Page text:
Dick Dale, “the King of the Surf Guitar,” has died at the age of 81.
California Rocker first reported that Dale died Friday. His bassist Sam Bolle confirmed Dale’s death to the Guardian. No cause of death was revealed, but the guitarist suffered from health issues in recent years. In 2010, Dale said he was battling rectal cancer, and in an interview that went viral, Dale said in 2015 that “I can’t stop touring because I will die” due to medical expenses stemming from cancer treatment, diabetes and renal failure. “I have to raise $3,000 every month to pay for the medical supplies I need to stay alive, and that’s on top of the insurance that I pay for,” Dale said at the time.
“Dick Dale was truly the King of Surf Guitar. Before the Beach Boys gave this new genre lyrics, Dick Dale was providing the instrumental soundtrack to the surfing experience. He influenced everybody!” Stevie Van Zandt said in a statement.
“I spent many moments learning his massive reverbed guitar licks in my bedroom, and still enjoy playing his song ‘Nitro’ whenever I can,” Jack White wrote on Instagram. “Sadly, I never got to meet him. A unique innovator of the guitar with pick-melting style and swagger for miles. I can remember traveling up to Pontiac from Detroit by myself to watch him play when I was 16. That upside-down gold sparkle Fender of his needs to be hung up some place special.”
As the progenitor of the surf rock genre and an innovator who helped stretch the possibilities of the electric guitar, Dale inspired musicians like Jimi Hendrix, Eddie Van Halen, Ry Cooder and the Beach Boys. Dale’s “Miserlou” also notably featured in the opening credits sequence of Quentin Tarantino’s Pulp Fiction.
Born Richard Monsour in Boston in 1937, Dale first played ukulele and then guitar as a child; Dale’s father, with Lebanese roots, taught his son the Middle Eastern scales that would later form the backbone of surf music.
After moving to Southern California as a senior in high school in 1954, Dale developed an obsession of surfing, ultimately combining his two passions and teaming with the Del-Tones to create tracks like 1961’s “Let’s Go Trippin’,” considered the first surf rock song, and the following year’s “Miserlou,” Dale’s take on an Eastern Mediterranean song; the Beach Boys would cover “Let’s Go Trippin'” two years later on their 1963 LP Surfin’ U.S.A.
Dale defined surf music as “that rumbling and all that stuff like that they associated the heavy Dick Dale staccato… it sounded like the barrel of a goddamn wave” in an interview with Surfer.
Dale was also recruited by the Fender company to test drive and help improve their instruments and amps; thanks to its association with Dale, the Fender Stratocaster became the go-to guitar for surf rock, with Dale’s signature golden Stratocaster dubbed “the Beast” a gift from Leo Fender, who custom-made the guitar for maximum volume.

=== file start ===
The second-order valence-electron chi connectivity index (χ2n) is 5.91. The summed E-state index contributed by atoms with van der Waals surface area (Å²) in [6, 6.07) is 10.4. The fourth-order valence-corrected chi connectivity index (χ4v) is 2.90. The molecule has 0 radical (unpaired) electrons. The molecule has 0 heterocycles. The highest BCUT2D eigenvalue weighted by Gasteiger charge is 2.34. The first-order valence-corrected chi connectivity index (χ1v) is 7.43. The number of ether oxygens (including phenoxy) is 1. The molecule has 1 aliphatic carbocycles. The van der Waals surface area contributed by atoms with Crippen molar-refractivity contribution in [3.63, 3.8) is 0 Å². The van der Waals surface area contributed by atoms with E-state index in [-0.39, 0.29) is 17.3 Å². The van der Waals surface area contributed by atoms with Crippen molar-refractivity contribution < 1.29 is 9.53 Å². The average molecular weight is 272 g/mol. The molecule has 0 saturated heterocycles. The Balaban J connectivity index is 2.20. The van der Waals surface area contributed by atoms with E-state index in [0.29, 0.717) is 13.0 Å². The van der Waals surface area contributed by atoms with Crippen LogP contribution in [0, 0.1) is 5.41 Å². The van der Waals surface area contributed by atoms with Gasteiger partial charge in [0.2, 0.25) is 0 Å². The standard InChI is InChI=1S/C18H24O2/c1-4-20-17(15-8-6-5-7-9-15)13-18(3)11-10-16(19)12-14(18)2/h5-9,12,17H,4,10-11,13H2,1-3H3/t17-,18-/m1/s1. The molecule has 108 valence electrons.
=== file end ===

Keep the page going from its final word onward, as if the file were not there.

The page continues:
“Nobody played loud, because there was no reason for them to play loud, so Leo [Fender] gave me one of his amps and told me, ‘You go beat it to death, and tell me what you think of it.’ And I started blowing them up, and they would catch on fire. I blew up over 50 of his amps,” Dale told Surfer in 2010. “He would say, “Why do you have to play so loud?” but when I put it on stage, the people’s bodies would soak up the sound because I wanted my guitar to sound like Gene Krupa’s drums.”
I’m sorry to hear about Dick Dale passing. Dick’s guitar playing was a big influence on all of us, and we covered “Misirlou” on our Surfin’ USA album in ‘63. Love & Mercy to Dick’s family. pic.twitter.com/QPd2wzo7zB
— Brian Wilson (@BrianWilsonLive) March 18, 2019
Jimi Hendrix, like Dale, would play his Stratocaster left-handed. Eddie Van Halen would later cite Dale and surf music as one of his prime inspirations, with the Van Halen guitarist modeling his method on Dale’s quick-picking. Stevie Ray Vaughan, another disciple, would team with Dale on a cover of the Chantays’ surf classic “Pipeline” in 1986; the rendition would be nominated for Best Rock Instrumental Performance at the 1987 Grammys.
In addition to influencing a generation of guitar gods, Dale enjoyed a resurgence in popularity in the Nineties thanks to the placement of “Miserlou” in Pulp Fiction.
In 2015, Dale’s six-string peers named him one of the 100 Greatest Guitarists of All Time in a Rolling Stone feature. “His arrangements were really complex, really unruly,” Rush’s Alex Lifeson said. “It was all staccato strumming reverb, but with a reverb that just sounded so cool.”
“I’m not some great guitarist like the Satrianis and the Van Halens,” Dale told the Washington Post in 1993. “I never went to school and learned music theory. When I play, I go, ‘This sounds like a tiger; this sounds like a volcano; this sounds like the lip of the water coming over my head when I’m surfing.’ My bass player says, ‘When I stand behind you, I don’t just see your arms moving, I see your shoulders shuddering, your back straining.’ That’s because I put all my physical force into my playing. I take people for a ride on a non-chemical wave of sound.”